Iran: dissident rapper could face execution
The New York-based Center for Human Rights in Iran on April 6 urged the international community to demand the release of Toomaj Salehi, a popular rapper who has become a prominent voice of Iran's protest movement. Salehi was arrested in October, and charged with "corruption on Earth," which carries the death penalty, as well as "propaganda against the state," "collaboration with hostile governments," and other offenses punishable by up to 10 years in prison. No date has been set for the trial. Toomaj has been segregated from all other inmates in Dastgerd Prison, a maximum-security facility run by the Islamic Revolutionary Guard Corps.
UN panel: prosecute South Sudan officers
A panel of UN rights experts on April 3 named senior officials and military leaders in South Sudan who they say warrant criminal prosecution for their part in grave atrocities against civilians. A year-long investigation by the UN Commission on Human Rights in South Sudan details the involvement of both government and rebel leaders in widespread extrajudicial killings, as well as rape and sexual slavery.
Podcast: against global paramilitarism
In Episode 168 of the CounterVortex podcast, Bill Weinberg examines the suddenly booming global phenomenon of paramilitarism—the official armed forces of a given state or its repressive apparatus seeking an extension in the private sector, citizen militias, or irregular forces. This is a method generally resorted to when state power is in crisis, and contributes to a general militarization of society. Examples from Russia, West Africa, Sudan, Burma, Ecuador, Israel and finally Texas point to a dangerous and ultimately fascistic new model of both imperialism and internal policing and repression. Listen on SoundCloud or via Patreon.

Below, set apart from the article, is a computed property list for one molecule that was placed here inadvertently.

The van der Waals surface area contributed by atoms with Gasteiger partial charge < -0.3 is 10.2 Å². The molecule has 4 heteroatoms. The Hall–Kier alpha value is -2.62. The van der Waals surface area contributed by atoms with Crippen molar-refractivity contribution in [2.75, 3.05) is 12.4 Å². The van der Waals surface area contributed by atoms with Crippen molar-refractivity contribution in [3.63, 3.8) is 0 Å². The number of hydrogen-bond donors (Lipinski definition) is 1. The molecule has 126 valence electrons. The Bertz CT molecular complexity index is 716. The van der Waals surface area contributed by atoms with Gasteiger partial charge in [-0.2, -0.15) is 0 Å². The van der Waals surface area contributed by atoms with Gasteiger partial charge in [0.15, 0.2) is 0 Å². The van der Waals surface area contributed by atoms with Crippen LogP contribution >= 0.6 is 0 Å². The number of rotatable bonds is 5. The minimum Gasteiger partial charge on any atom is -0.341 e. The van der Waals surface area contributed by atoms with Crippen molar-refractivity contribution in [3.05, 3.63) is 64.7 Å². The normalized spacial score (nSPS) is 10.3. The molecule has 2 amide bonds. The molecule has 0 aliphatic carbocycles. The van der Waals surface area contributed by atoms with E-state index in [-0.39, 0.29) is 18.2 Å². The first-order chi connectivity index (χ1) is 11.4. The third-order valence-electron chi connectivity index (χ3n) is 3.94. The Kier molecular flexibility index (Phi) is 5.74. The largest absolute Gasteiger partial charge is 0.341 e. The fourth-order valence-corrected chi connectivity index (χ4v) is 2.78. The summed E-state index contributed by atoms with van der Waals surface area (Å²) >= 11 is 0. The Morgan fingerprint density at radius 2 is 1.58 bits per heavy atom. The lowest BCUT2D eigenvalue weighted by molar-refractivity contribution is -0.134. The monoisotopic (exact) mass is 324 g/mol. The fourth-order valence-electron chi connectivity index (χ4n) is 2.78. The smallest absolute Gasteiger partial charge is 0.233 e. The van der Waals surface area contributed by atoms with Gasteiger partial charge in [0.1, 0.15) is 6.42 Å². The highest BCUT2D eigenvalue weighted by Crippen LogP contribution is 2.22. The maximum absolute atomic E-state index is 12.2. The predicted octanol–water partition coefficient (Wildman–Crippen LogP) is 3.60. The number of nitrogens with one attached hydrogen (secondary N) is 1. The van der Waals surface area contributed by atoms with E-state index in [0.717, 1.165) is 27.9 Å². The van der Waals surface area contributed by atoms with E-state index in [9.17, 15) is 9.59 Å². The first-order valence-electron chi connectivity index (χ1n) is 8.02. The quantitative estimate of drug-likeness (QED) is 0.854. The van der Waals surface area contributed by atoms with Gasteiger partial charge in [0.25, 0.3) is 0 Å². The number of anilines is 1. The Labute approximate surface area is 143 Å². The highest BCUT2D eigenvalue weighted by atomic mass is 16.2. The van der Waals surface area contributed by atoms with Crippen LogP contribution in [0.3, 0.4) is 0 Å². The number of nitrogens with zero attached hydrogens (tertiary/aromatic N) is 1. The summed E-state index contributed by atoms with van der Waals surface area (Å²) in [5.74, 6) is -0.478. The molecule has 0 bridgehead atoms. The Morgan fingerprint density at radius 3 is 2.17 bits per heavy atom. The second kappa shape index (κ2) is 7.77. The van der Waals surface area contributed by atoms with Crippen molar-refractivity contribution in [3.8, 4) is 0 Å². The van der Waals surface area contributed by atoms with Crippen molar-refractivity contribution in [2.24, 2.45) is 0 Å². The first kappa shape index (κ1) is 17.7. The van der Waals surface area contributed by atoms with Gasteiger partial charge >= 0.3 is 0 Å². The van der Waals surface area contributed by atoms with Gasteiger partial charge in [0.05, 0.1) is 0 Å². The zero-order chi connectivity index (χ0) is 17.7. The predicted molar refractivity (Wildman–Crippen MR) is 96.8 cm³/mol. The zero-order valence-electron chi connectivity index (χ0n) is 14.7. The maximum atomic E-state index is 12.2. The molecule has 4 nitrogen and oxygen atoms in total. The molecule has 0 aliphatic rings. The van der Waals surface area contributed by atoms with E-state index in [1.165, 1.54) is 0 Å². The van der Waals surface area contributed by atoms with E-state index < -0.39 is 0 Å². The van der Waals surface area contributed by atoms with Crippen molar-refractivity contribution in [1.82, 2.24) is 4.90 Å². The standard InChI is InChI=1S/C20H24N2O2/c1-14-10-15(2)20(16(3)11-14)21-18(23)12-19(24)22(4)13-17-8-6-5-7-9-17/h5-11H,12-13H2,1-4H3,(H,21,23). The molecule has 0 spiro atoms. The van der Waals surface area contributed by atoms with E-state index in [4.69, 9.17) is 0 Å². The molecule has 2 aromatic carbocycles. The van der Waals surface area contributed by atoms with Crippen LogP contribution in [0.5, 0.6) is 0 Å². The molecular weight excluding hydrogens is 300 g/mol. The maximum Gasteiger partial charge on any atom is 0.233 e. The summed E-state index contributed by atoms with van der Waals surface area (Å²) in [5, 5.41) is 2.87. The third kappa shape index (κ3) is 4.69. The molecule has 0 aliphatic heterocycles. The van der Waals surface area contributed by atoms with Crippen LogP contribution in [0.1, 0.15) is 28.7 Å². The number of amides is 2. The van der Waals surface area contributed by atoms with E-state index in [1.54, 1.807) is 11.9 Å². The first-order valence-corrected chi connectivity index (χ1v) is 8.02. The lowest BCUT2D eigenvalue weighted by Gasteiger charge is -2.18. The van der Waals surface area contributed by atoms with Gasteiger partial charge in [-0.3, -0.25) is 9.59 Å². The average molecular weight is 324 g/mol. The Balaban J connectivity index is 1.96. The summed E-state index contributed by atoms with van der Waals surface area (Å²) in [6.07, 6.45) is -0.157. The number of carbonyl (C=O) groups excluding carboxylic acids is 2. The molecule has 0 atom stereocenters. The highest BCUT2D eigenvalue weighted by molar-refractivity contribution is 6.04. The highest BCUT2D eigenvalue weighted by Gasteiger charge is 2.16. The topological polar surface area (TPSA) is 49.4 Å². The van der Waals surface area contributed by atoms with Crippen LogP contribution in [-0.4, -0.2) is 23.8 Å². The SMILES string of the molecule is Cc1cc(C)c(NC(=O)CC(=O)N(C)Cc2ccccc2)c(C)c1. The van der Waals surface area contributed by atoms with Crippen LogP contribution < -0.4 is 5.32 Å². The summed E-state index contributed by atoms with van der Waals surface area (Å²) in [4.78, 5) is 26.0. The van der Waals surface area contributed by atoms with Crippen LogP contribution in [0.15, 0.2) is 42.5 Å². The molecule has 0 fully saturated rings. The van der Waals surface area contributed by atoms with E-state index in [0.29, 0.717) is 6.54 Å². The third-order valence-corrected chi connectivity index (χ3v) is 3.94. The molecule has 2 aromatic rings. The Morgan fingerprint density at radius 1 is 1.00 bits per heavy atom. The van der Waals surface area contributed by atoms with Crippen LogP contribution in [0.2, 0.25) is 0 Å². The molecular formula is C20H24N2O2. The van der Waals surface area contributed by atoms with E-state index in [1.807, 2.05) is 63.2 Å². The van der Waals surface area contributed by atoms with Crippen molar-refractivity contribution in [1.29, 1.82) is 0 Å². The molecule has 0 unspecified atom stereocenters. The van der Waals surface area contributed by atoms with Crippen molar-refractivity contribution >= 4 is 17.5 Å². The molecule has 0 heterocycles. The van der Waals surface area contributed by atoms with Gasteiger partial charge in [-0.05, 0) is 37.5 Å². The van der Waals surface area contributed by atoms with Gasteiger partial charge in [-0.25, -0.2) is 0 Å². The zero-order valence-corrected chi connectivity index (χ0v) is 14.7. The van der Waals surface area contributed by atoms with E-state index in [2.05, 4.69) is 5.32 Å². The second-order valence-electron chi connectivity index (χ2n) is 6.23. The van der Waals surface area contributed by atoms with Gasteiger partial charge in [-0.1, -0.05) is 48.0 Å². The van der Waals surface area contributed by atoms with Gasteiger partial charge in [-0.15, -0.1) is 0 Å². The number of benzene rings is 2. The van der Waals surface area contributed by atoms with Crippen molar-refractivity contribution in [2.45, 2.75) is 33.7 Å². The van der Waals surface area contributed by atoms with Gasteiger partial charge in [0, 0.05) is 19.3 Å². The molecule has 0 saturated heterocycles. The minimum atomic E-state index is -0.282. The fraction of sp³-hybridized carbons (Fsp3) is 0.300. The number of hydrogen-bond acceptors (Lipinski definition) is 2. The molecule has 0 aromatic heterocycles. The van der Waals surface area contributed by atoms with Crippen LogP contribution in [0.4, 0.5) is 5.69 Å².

Ghana's northern borderlands militarized
The government of Ghana is rushing hundreds of army troops to the northern town of Bawku, where a long-simmering conflict between two ethnic groups over control of the local traditional chieftaincy has exploded into open warfare. The fighting began in December, when members of the Mamprugu people installed a "parallel" chief, refusing to recognize the incumbent chief from the Kusasi ethnicity. Since then, some 30 local residents have been slain—many civilians killed in ethnically targeted attacks.
Israel's paramilitary plan advances
The Israeli cabinet on April 2 authorized plans for a paramilitary "National Guard" sought by far-right National Security Minister Itamar Ben-Gvir to target violence and unrest in Palestinian communities within Israel. Prime Minister Benjamin Netanyahu's office said that a committee comprised of Israel's existing security forces is to determine the guard's responsibilities, and whether it will be subordinate to the Israel Police or take orders directly from Ben-Gvir, as he demands. Opposition leader Yair Lapid responded by calling the plan an "extremist fantasy of delusional people," and slammed a decision to cut budgets from other ministries "to fund Ben-Gvir's private militia." (Al Jazeera)
'Systematic' human rights crisis in El Salvador